When I think long and hard about it, I really can’t understand why sleep training is so controversial. I support 15-20 families per month, and what I see all day long is that when sleep training is implemented properly, the crying is almost always limited and temporary. I also think it’s important that we allow our children to express their emotions. My four year old cries when I don’t let her have ice cream for breakfast! I personally have no shame in the work that I do. The most important thing is to meet families where they are, and work with them using methods that feel safe and comfortable for them. I think teaching children to fall asleep independently is a beautiful thing. Everyone’s happier and more productive when they’re well-rested. Parents of young children need energy and focus to power through the day, that’s exactly what they’ll get with a good night’s rest!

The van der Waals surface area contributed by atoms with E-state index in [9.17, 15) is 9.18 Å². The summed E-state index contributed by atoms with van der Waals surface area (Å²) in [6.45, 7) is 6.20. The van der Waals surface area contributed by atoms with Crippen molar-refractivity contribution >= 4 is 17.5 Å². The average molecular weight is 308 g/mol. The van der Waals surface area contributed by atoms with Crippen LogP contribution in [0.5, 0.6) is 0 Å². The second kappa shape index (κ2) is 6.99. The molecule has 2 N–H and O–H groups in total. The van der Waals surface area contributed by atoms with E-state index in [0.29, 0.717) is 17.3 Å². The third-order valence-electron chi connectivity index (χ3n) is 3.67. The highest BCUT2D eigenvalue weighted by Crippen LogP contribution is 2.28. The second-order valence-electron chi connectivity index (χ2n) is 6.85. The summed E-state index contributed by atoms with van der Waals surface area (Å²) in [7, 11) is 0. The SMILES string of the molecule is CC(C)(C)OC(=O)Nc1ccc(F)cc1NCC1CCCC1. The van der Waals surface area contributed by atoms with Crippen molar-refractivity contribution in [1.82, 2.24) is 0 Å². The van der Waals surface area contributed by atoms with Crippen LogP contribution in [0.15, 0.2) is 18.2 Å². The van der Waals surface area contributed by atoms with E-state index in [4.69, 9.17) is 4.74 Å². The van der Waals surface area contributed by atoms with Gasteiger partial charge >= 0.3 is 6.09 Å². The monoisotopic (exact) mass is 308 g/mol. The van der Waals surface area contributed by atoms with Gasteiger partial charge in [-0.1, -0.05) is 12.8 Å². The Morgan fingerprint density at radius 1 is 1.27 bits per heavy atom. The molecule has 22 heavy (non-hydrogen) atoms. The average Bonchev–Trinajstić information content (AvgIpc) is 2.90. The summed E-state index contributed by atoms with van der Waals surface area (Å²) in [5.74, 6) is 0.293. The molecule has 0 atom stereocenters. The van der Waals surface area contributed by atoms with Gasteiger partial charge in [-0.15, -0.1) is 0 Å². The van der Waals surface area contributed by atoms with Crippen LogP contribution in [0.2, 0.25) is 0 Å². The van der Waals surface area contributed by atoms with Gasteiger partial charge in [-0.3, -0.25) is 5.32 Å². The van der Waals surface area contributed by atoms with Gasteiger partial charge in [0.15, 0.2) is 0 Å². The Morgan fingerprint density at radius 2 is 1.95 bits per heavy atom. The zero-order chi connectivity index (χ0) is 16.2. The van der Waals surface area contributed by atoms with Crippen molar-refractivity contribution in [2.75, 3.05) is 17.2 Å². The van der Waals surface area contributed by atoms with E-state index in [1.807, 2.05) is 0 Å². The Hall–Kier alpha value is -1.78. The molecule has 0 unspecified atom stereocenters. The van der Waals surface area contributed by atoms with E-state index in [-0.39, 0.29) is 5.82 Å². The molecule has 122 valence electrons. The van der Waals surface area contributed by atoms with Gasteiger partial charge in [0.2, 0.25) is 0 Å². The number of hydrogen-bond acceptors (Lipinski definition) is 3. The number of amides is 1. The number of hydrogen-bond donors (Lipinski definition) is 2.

What have you heard about sleep training? Did this blog post offer you a different way of thinking about it? Do you still have questions? As I mentioned before, I love what I do, and sleep training is one of my most favorite topics to discuss. Reach out to me or join the conversation in our Facebook group. If you love helping people, want the flexibility to set your own work schedule and see yourself making a difference in parents’ lives by helping their children learn how to fall asleep independently, becoming a certified sleep consultant may be a great fit for you. Schedule a call with me to get all your questions answered, or jump in and join our supportive community.